Rebirth into Infinity

All differences in this world are of degree, and not of kind, because oneness
is the secret of everything.
~ Swami Vivekananda

Those who read this newsletter know I’ve been on quite a personal journey, both figuratively and literally. On September 3rd, I stepped onto one of two 21 foot long rafts along with 27 other people to travel 280 miles down the Grand Canyon. I’d never camped more than one night, I’m not a great swimmer and I prefer to travel mostly alone. I consider myself a land animal, preferring to hike or walk but the opportunity to float down the river was far too enticing to decline. I joined a group of various healthcare providers to raft the canyon, earning continuing education credits along the way through camp-side presentations and discussions. The topics included “Flow Theory”, Integrating Nature into Therapeutic Practices and “Fascination and Thought”. Prior to arriving at the orientation the night before, I did not know a soul with whom I would spend the next eight days.

The first day included an early morning five hour drive to our launch point at the east end of the canyon. The Colorado River runs from east to west as it winds between the stone walls. Most people believe that the river cut the canyon, but in fact, it was actually built as tectonic plates shifted and moved over several hundreds of millions of years, exposing twenty-seven different layers of stone. Layers range from tens to thousands of feet thick and each tells a story of the time it was created. The oldest layers (Vishnu schist) is dated to about 2 billion years, which is less than half the age of Earth itself.

Why is this important? Because I love evolution and I got to watch it pass by me stone by stone, layer by layer for eight full days. I was in my own kind of heaven.

We all slept under the stars, no tent, only cots. The canyon was under heat advisories for the first several days, and no one really slept in their bags, opting for a light sarong or simply sleeping in shorts and a light t-shirt. The crew, led by a female veteran of the river, made all meals for us, but we were responsible to unload and load the boats, set up our own campsite and attend group talks. We got on the river by 8 a.m. each morning, stopped for hikes and talks in side canyons, then settled back into a new camp each evening as we made our way down the river. The rapids in most rivers are rated from 1-5, 5 being the hardest to maneuver. However, the Grand Canyon rates their waters from 1-10. Each day we passed through rapids that ranged from 2 to level 9. The bigger the rapid, the more you generally drop which ranged from just a few feet to up to twenty five in some places (not all at once, just from start to finish as you passed through the rapid).

By the time I’d gotten on the river, I was ready for the action, sitting at the very front in what we called “the hood ornament” position. Needless to say, I was drenched multiple times a day and received various bruises as I was thrown around the boat. We all squealed and laughed with delight, holding on to ropes or other handholds as we made our way through the waters. The river guides talked us through each upcoming challenge, warning us of potential dangers. While most of the other passengers were there for the adventure, I was there for my rebirth. I didn’t know what that would mean, but each day that passed provided more insight into what was occurring within.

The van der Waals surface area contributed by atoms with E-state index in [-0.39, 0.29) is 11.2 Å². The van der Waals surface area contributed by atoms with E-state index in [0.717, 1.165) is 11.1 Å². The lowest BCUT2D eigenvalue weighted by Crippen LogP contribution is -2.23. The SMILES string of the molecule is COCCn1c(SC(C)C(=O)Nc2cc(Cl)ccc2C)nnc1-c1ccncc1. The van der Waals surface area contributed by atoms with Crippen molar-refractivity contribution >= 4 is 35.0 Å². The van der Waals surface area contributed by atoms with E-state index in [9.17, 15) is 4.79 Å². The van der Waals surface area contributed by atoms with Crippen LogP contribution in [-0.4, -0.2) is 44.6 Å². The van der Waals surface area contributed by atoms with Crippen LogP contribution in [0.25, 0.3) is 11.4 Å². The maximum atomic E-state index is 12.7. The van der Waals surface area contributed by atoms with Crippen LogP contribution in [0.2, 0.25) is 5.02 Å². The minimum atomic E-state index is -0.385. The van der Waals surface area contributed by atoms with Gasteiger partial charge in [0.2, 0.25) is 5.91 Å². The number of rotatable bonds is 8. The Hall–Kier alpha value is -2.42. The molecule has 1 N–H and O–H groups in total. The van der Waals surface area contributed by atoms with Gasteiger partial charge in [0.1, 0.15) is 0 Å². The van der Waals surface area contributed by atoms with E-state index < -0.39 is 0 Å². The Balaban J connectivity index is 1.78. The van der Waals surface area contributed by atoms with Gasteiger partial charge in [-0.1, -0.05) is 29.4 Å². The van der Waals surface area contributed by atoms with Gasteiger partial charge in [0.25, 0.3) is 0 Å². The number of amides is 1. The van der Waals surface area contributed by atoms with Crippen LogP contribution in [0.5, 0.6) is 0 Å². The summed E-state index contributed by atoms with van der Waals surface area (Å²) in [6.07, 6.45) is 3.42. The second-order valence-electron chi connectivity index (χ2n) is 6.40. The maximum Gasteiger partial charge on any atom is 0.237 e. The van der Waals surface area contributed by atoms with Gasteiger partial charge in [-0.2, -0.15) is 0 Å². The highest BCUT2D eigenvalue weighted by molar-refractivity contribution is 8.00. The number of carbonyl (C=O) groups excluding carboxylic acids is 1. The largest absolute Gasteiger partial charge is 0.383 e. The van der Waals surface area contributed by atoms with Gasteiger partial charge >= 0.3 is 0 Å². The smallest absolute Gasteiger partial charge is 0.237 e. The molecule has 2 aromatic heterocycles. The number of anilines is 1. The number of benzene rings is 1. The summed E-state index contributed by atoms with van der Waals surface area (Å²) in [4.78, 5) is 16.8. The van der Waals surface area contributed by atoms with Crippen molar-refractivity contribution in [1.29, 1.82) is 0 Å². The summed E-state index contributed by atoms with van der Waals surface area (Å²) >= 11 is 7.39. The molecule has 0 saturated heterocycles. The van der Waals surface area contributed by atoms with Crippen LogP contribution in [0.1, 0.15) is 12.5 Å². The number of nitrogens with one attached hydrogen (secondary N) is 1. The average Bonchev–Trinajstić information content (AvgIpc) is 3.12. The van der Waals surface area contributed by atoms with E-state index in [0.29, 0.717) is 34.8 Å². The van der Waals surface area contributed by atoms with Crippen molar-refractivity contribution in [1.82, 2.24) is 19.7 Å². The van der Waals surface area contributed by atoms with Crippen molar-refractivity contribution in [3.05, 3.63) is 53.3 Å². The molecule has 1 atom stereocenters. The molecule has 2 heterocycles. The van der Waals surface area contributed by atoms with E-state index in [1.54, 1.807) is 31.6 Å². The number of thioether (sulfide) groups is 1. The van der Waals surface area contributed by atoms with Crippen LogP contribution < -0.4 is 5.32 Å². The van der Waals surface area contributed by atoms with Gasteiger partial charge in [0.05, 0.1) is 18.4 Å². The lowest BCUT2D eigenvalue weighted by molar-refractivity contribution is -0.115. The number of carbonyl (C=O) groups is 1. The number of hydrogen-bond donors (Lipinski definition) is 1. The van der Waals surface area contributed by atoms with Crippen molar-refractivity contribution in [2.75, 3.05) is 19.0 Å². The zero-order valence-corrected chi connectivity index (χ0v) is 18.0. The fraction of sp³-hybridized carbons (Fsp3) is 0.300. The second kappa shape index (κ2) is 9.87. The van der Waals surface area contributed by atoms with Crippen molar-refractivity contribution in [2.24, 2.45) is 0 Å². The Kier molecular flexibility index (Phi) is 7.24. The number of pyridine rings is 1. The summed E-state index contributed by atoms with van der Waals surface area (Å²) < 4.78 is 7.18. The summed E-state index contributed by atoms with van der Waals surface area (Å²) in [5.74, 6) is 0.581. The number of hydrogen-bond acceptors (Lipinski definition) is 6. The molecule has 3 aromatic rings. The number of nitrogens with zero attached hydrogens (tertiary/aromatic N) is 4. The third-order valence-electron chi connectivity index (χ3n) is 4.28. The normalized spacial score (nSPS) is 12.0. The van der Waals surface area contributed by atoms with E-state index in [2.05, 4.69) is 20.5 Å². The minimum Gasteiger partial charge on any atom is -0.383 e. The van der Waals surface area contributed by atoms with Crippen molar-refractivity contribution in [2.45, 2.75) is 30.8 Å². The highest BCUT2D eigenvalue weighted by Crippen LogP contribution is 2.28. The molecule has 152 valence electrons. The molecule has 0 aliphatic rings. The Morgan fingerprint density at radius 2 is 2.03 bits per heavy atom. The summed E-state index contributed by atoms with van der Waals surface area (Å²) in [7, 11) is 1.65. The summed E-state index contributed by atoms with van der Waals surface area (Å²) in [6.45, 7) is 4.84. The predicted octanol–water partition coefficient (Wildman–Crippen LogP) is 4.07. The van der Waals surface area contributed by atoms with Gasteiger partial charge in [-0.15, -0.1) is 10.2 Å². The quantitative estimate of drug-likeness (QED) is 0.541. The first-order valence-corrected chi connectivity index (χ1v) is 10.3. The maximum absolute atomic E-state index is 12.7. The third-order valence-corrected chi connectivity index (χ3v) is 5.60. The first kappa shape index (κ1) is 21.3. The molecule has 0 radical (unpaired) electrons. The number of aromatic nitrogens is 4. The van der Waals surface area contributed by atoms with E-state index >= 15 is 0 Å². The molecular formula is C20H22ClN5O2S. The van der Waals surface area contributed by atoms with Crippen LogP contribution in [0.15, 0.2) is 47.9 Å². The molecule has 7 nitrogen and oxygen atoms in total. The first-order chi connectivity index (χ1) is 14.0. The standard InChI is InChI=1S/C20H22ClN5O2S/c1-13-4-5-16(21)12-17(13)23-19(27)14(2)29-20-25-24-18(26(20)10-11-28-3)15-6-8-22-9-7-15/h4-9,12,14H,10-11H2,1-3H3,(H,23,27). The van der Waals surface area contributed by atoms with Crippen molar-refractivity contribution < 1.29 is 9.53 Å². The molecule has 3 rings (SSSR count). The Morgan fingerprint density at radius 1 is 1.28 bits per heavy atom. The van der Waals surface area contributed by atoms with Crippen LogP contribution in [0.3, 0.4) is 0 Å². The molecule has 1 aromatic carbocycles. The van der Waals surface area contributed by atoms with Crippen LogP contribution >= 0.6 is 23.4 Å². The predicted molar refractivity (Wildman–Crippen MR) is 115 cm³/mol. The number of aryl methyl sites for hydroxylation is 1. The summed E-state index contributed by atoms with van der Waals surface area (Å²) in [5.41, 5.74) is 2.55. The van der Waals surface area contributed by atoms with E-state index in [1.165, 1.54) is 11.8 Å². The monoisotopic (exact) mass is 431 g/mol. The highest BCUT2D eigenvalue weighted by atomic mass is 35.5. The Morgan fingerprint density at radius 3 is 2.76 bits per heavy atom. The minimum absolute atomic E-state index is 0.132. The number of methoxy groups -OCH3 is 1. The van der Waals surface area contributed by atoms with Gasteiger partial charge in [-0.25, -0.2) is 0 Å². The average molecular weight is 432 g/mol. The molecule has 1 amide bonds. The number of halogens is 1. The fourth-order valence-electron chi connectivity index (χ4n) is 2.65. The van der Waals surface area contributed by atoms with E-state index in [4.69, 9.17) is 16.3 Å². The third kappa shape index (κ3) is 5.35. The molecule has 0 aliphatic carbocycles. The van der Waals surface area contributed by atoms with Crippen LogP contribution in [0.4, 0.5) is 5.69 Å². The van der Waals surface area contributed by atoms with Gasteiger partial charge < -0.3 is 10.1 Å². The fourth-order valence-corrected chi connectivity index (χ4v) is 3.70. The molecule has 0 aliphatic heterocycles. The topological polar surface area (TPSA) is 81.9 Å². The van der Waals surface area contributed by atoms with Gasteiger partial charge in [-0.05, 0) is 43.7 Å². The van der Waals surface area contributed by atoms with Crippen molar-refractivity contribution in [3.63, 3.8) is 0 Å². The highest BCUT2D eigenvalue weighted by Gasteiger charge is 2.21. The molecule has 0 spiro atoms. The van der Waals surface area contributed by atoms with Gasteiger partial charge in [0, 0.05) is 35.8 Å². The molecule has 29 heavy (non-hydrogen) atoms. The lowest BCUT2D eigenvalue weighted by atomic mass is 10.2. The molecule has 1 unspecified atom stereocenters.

Day One: I was cautiously excited about getting on the boat. As soon as the canyon walls began to pass by me I entered a state of pure awe and left all fears behind. As a newbie camper, I had to quickly learn the art of setting up camp, but felt like I mastered it rather quickly. I had no choice if I wanted to attempt any sleep at all. While I succeeded in setting up my cot, I failed at getting sleep the first night. I laid there nearly all night trying to adjust to my new conditions, all the while taking in the incredible and unobstructed night sky. I saw numerous shooting stars while laying there, which made it less enticing to actually close my eyes. Just before daybreak, I had the thought, “I’m in the fricking Grand Canyon!” and despite my sleepless night, I reveled in the awareness that I really WAS laying there on a cot at the base of my favorite place on earth. My own kind of heaven suddenly got even better.

Day Two: I had wonderful conversations with many of the other adventurers in between getting drenched by the waters we entered. Mid-morning, we stopped to do a hike in a side canyon. I chose to stay back near the boats while all others moved on so I could have some time alone by the river, something I wouldn’t have for the rest of the trip. The group was gone for about an hour and a half and I drank in the roar of the river as I sat on a stone with my feet in the creek that fed into the Colorado. I pondered what was to come and at one point glanced down to see a stone with a naturally-etched heart in it. Somehow I knew everything would be okay.

That night I did fall asleep after a while but woke around 1 in the morning. I lay there observing the stars, realizing that my mind was not just quiet, it was empty. I had no thoughts. The only thought I had was that I had no thoughts. It was amazing. I simply looked at the stars above me, noticing multiple shooting stars drift across the sky overhead. Eventually, I did drift back off to sleep but woke again around 4 a.m. when I could once again watch the stars.


Day Three: I switched boats and rode with the male river guide who had worked the waters for nearly 32 years. His name was Duffy and it was clear he loved his work. I asked him a ton of questions, including whether he had lost anyone to the river—he answered that two people in different years had died on his watch. He averaged about two helicopter rescues a year, but had already surpassed it this one with four so far. He had one more trip down the river after ours and hoped he didn’t add to his tally.